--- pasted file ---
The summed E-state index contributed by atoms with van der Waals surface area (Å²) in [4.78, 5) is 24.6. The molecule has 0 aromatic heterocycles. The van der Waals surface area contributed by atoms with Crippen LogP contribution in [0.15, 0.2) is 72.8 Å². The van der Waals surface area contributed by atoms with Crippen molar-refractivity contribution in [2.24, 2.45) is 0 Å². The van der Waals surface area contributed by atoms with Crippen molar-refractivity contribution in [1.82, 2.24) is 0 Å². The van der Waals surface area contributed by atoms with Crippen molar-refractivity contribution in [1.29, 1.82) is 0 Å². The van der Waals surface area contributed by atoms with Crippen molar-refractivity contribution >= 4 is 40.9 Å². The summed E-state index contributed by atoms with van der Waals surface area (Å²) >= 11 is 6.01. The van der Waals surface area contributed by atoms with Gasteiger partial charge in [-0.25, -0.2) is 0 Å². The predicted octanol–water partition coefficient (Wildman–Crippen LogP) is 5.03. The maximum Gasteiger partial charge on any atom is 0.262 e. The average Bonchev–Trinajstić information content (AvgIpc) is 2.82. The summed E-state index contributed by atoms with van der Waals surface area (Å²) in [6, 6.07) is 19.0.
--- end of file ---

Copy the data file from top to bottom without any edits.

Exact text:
The summed E-state index contributed by atoms with van der Waals surface area (Å²) in [4.78, 5) is 24.6. The molecule has 0 aromatic heterocycles. The van der Waals surface area contributed by atoms with Crippen LogP contribution in [0.15, 0.2) is 72.8 Å². The van der Waals surface area contributed by atoms with Crippen molar-refractivity contribution in [2.24, 2.45) is 0 Å². The van der Waals surface area contributed by atoms with Crippen molar-refractivity contribution in [1.82, 2.24) is 0 Å². The van der Waals surface area contributed by atoms with Crippen molar-refractivity contribution in [1.29, 1.82) is 0 Å². The van der Waals surface area contributed by atoms with Crippen molar-refractivity contribution >= 4 is 40.9 Å². The summed E-state index contributed by atoms with van der Waals surface area (Å²) >= 11 is 6.01. The van der Waals surface area contributed by atoms with Gasteiger partial charge in [-0.25, -0.2) is 0 Å². The predicted octanol–water partition coefficient (Wildman–Crippen LogP) is 5.03. The maximum Gasteiger partial charge on any atom is 0.262 e. The average Bonchev–Trinajstić information content (AvgIpc) is 2.82. The summed E-state index contributed by atoms with van der Waals surface area (Å²) in [6, 6.07) is 19.0.